While they’re similar in length, another shared characteristic between Atlanta Motor Speedway and Las Vegas Motor Speedway is that they’re a little rough to get around.
Atlanta has one of the oldest surfaces on the NASCAR Cup Series circuit, but the 1.5-mile surface at Las Vegas is beginning to show its age since its 2006 repave, according to some drivers.
“Vegas, for being a fairly recently paved track it has a lot of bumps, but different than Atlanta,” said Paul Menard in a manufacturer release. “It has like a higher frequency chatter bump. Atlanta’s bumps are really big and rolling, where Vegas has these really high frequencies which almost wants to pick the tires up. So, it’s a shock guy’s nightmare.”
The NASCAR Cup Series returns to Las Vegas this weekend for the Kobalt 400, the 20th Cup race held on the track that opened in 1996. Ryan Newman said the track – with its 20-degree banking compared to Atlanta’s 24 degrees – has “a lot of character” thanks to the hot Nevada sun.
“For how smooth it is in (Turns) 3 and 4, it’s exactly the opposite and rough in (Turns) 1 and 2,” said Newman in the manufacturer release. “The way that the sun hits the race track, (Turns) 1 and 2 is always shaded and 3 and 4 is always cooking hot. A big difference in track temperature from one end to the other.”
Newman, who has been racing at Vegas since 2002 in his second Cup start, would know how much the track has changed over the course of its lifespan. But Chase Elliott, who has one Cup start and three Xfinity starts there since 2014, has a different interpretation of the track’s feel.
“I feel like Turns 1 and 2 has a lot of banking,” said Elliott, despite both ends of the track having 20-degree banking. “(Turns) 3 and 4 to me seems kind of flat for whatever reason. It can be a challenge to try to marry those two ends of the race track together for a race.”
With the more sweeping turns at Las Vegas, Aric Almirola said, “It’s hard to get the car low to the ground there, and the aggressive bumps make it hard to get a handle throughout the race.”
The active leader in wins at Las Vegas with four, Jimmie Johnson said there’s still “a lot of grip” to take advantage of.
“Every memory I have is just driving over my head and driving like a fool to put up lap time,” said Johnson.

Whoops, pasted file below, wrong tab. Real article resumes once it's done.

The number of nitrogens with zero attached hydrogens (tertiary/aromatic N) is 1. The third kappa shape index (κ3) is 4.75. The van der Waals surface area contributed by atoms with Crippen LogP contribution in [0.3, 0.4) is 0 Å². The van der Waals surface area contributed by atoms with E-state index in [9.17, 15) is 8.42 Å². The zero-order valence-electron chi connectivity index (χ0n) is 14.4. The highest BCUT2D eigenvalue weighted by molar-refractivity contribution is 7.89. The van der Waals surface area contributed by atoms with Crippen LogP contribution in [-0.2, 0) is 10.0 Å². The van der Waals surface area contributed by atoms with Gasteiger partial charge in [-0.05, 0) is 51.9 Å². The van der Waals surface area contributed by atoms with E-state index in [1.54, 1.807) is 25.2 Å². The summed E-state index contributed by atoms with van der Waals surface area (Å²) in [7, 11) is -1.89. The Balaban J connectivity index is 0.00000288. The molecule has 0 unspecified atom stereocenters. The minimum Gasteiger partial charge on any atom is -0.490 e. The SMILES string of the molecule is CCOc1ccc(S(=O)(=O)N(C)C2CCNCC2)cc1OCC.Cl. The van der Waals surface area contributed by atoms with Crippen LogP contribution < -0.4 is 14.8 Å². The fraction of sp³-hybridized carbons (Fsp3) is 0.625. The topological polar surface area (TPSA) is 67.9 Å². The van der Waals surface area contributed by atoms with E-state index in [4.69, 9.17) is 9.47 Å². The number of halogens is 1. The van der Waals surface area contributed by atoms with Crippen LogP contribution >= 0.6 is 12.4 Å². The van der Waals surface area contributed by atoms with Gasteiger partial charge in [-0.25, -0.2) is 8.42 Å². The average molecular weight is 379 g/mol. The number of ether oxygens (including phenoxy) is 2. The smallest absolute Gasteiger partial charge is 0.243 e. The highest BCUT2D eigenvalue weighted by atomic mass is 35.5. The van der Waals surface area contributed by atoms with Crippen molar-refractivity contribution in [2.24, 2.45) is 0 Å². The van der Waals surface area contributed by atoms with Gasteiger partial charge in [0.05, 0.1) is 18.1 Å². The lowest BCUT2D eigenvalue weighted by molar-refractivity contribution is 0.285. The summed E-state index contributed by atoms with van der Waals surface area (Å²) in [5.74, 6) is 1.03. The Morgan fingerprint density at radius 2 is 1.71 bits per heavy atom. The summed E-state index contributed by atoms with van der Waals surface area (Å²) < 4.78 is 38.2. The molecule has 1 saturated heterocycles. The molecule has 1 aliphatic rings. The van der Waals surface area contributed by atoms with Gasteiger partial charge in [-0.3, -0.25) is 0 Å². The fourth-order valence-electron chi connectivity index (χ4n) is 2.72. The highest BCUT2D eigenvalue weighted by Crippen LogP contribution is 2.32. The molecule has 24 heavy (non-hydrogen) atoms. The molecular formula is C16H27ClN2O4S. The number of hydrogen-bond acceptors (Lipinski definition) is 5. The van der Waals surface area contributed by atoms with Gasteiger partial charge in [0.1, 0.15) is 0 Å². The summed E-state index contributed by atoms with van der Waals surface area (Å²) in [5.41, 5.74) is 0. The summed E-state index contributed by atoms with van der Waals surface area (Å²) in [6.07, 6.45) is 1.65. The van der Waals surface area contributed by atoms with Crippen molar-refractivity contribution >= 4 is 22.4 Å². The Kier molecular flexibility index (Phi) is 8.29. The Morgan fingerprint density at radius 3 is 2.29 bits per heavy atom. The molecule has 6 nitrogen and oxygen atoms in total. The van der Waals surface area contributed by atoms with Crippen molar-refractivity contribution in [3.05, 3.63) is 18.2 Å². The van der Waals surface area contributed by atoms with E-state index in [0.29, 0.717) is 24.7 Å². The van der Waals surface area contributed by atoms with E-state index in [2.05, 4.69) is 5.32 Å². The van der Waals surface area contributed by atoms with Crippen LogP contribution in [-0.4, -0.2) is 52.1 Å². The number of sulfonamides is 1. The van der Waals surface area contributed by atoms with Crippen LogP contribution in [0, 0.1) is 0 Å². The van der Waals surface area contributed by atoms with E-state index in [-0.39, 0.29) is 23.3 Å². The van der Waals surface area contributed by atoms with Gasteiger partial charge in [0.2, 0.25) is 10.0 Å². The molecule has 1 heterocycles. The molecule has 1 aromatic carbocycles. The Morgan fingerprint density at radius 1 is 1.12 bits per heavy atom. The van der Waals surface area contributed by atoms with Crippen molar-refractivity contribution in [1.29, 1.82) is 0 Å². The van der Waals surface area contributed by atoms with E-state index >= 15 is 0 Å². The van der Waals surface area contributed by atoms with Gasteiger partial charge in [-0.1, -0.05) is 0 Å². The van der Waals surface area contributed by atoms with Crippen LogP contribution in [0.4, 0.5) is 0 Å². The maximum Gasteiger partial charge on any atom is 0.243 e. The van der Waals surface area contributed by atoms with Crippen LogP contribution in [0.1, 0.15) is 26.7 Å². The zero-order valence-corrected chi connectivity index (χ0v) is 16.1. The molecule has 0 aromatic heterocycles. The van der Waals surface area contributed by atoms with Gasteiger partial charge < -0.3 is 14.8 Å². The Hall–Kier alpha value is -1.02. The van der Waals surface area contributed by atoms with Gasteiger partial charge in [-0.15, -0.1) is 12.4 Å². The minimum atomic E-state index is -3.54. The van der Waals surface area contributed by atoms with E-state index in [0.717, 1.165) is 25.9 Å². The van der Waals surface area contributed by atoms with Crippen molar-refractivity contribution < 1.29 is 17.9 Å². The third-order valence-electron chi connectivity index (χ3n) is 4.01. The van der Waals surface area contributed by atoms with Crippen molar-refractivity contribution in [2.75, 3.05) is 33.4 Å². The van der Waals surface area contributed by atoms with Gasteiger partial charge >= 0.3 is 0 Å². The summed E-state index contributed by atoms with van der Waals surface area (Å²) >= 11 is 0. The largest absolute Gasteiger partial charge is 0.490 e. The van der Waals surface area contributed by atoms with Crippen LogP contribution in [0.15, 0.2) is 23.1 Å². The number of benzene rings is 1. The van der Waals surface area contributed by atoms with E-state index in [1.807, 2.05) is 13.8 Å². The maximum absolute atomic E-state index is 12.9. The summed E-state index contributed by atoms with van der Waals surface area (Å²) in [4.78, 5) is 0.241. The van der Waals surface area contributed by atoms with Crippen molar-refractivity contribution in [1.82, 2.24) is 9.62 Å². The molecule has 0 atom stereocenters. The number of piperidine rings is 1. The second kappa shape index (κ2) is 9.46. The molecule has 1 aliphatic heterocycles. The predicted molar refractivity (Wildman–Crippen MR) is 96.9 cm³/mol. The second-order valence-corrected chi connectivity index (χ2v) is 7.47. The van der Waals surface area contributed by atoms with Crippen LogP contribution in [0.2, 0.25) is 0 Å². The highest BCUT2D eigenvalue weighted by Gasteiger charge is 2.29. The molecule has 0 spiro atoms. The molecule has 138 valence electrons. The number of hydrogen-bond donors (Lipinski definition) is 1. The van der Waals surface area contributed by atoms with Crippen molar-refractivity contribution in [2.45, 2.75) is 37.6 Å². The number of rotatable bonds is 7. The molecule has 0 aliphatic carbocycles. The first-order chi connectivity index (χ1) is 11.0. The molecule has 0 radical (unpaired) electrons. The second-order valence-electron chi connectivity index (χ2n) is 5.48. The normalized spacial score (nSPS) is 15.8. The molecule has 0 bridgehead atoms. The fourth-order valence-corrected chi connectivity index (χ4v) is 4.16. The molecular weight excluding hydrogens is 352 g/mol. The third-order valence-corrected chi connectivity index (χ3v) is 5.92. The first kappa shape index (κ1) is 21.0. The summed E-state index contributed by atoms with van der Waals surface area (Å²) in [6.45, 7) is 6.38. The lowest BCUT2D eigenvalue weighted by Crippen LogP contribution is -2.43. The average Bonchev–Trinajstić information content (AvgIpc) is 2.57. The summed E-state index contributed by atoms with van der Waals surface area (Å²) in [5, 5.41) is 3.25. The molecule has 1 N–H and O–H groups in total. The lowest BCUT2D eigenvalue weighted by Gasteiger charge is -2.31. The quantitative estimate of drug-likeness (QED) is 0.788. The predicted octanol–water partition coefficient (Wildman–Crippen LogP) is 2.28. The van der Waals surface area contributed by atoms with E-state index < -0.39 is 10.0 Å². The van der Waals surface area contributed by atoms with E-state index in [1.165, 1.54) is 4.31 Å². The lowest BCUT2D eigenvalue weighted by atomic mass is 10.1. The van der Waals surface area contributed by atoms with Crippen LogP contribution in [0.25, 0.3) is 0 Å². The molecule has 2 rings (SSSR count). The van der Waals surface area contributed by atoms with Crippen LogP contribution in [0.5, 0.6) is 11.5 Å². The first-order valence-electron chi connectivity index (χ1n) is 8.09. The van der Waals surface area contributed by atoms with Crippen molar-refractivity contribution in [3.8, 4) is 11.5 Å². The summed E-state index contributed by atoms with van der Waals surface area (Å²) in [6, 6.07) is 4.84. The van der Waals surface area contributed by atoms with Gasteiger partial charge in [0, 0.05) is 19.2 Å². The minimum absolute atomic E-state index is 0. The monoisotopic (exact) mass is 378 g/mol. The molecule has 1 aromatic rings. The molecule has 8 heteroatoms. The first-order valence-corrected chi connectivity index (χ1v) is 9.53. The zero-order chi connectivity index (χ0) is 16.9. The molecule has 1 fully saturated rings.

But the Vegas heat and bumps aren’t the only obstacles for drivers this weekend.
AJ Allmendinger points to the sand that can be blown around the facility, such as the dust storm near the track during last year’s race.
“It’s temperature sensitive and it’s definitely rubber sensitive,” Allmendinger said. “Once it gets hot out it gets slick and just that sand in the air, you are always fighting trying to make sure the race track is clean. It’s a tough challenge. It has a couple of bumps in it now, so it’s a difficult race track.”
Cars have been on the track since last year’s race, first with the Camping World Truck Series race in October and then a Cup Series test in January involving four teams. Elliott, Matt Kenseth, Joey Logano and Jamie McMurray took part in that test.
McMurray notes another similarity between Las Vegas and Atlanta – the need for tires.
“One of the things that we worked really hard on was trying to find a tire that ran really quick at the beginning and then had a lot of fall off and also wore out,” McMurray said. “Ideally, we would like to have the tires wear out when we are out of gas, so we have to put tires on if the caution falls. So, (Goodyear) had a couple of tires that did really well. They had some that wore out too fast, which was actually a good problem. What I gathered from that was they were going to go back and try to give us something in-between.”
The Kobalt 400 is scheduled for 3:30 p.m. ET on Sunday on Fox.